CSCE 2004 - Laboratory Assignment 3

The objective of this laboratory assignment is to work through several small C++ programs to give students exposure to program debugging techniques, if-else statements, and switch statements. This assignment has the following steps:

Submitting Assignment

Download the text file called Lab Assignment 3 Solutions. Complete the details asked for at the top of the text file. For the pre-lab, enter your choice (e.g. A, B, C or D) next to each question. For the in-lab, when asked to copy and paste your code and output, do so into the correct section in the text file.

Pre-lab Assignment

The pre-lab must be completed before coming to the lab session.

    Question 1: What is the error in following block of code:

       if (x = 100)
          cout << "x is 100";
    A. There is no semicolon at the end of first line.
    B. The equals to operator is incorrect.
    C. Variable x should not be inside quotation marks.
    D. None of the above.

    Question 2: Consider the following two pieces of code and choose the best answer.

    Code 1:

       switch (a)
       {
          case  1:
             cout <<"a is 100";
             break;
          case 2:
             cout <<"a is 200";
             break;
          default:
             cout <<"The value of a is unknown";
       }
    Code 2:
       if (a==100)
       {
          cout <<"a is 100";
       }
       else if (a==200)
       {
          cout << "a is 200";
       }
       else
       {
          cout <<"The value of a is unknown";
       }
    A. Both Code 1 and Code 2 have the same behaviour.
    B. Both Code 1 and Code 2 produce different effects.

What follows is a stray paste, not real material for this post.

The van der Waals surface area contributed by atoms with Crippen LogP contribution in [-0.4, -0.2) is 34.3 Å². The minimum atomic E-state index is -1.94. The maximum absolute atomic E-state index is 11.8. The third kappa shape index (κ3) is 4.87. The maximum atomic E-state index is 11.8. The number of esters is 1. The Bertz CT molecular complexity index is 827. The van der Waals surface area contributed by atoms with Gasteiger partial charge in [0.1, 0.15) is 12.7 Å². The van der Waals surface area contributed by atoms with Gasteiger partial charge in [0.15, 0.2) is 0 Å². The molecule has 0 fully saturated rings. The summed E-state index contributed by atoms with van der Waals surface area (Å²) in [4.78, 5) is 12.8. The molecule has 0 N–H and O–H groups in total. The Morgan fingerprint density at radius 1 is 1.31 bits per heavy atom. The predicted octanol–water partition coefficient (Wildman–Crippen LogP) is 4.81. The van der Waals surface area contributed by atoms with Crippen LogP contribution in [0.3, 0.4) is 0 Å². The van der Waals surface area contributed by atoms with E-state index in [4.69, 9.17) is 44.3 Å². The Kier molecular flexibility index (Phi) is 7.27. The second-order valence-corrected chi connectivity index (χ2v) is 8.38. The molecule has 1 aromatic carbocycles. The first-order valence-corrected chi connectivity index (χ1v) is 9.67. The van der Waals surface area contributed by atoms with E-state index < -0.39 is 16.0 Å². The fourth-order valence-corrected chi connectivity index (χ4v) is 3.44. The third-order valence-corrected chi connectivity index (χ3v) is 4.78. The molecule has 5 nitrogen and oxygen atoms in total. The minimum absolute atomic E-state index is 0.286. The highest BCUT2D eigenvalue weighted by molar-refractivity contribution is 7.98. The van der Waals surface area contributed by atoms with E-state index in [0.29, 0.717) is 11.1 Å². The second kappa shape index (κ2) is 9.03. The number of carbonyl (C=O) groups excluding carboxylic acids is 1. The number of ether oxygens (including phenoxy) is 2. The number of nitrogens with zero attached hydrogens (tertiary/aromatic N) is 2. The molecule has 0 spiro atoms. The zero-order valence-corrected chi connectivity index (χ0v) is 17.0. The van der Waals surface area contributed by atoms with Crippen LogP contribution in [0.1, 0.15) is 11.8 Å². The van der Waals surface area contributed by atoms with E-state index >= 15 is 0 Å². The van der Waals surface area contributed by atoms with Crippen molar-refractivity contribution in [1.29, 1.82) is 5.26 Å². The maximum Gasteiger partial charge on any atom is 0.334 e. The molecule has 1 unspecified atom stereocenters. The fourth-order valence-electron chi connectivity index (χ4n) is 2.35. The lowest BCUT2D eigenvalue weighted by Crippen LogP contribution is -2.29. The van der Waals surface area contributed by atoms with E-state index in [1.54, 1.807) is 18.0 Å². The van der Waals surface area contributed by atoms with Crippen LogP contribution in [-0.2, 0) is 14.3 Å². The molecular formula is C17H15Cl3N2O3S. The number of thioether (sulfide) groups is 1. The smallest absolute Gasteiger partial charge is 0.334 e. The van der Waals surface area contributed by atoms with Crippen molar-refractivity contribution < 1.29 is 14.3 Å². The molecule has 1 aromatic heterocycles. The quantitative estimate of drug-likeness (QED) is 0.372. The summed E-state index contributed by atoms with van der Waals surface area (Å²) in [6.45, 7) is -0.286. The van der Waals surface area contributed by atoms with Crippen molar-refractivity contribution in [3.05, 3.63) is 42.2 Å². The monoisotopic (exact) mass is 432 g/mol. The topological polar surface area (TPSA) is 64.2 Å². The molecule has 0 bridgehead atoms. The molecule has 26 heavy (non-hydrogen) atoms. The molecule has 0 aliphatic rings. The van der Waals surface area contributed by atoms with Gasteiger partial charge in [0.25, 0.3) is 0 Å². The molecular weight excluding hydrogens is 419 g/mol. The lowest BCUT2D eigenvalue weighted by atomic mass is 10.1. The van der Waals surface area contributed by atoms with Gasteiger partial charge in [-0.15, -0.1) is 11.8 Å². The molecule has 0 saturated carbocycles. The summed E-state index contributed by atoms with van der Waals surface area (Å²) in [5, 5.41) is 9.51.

C. Code 1 and Code 2 sometimes produce the same results.
    D. None of the above.

    Question 3: Examine the following block of code and determine what happens when y=2?

       switch (y)
       {
          case 1:
          case 2:
          case 3:
             cout<< "y is 3";
             break;
          default:
             cout<<"The value of y is unknown";
             break;
       }
    A. Will display 'y is 3'.
    B. Will display 'The value of y is unknown'.
    C. Program jumps to the end of switch statement since there is nothing to do for x=2.
    D. None of the above.

    Question 4: Examine the following block of code and determine what happens when x=65?

       if (x < 25)
          cout<< "Red";
       else if (x < 50)
          cout<< "Blue";
       else if (x < 75)
          cout<< "Green";
       else
          cout<< "Purple";
    A. Will display 'Purple'.
    B. Will display 'Green'.
    C. Program jumps to the end of the nested if-else statement since there is nothing to do for x=65.
    D. None of the above.

In-Lab Assignment

The in-lab must be completed during the lab. Make sure you have uploaded and submitted the Lab Assignment 3 Solutions text file before the end of the lab.

  1. Program Debugging
  2. There are numerous opportunities for error in any program. Look at the following program. What do you think it is supposed to do?

    #include <iostream>
    using namespace std;
    
    int main()
    {
          const double HEIGHT = 3.0;  /* inches *\
          double CubeVolume = HEIGHT * HEIGHT * HEIGHT;
          double SurfaceArea = 8 * HEIGHT
    
          cout << "Volume = " CubeVolume "\n";
          cout << "Surface area = << SurfaceArea << "\n";
    
          return 0;
    }
    

    Create a C++ program called Cube.cpp, and use "cut" and "paste" to copy the text above into this file. What errors do you get when you try to compile the program? Before you start correcting these errors, edit the file to add comments describing the purpose of the program, the author, and date at the top of Cube.cpp.

    Now, start entering your corrections to make the compile errors go away. As a general rule, it is best to start with the first error message and recompile until that error is corrected. For each correction, make a comment near the code you corrected so you can remember what you did. These comments are very important when you work on joint programming projects so everyone can keep track of changes to the code by reading the comments.

    Once the compilation errors are gone, check that the program is doing the right thing. Is it correctly calculating the values? Are there any logic errors?

    Copy the corrected code and its output into the Solutions File As Part 1.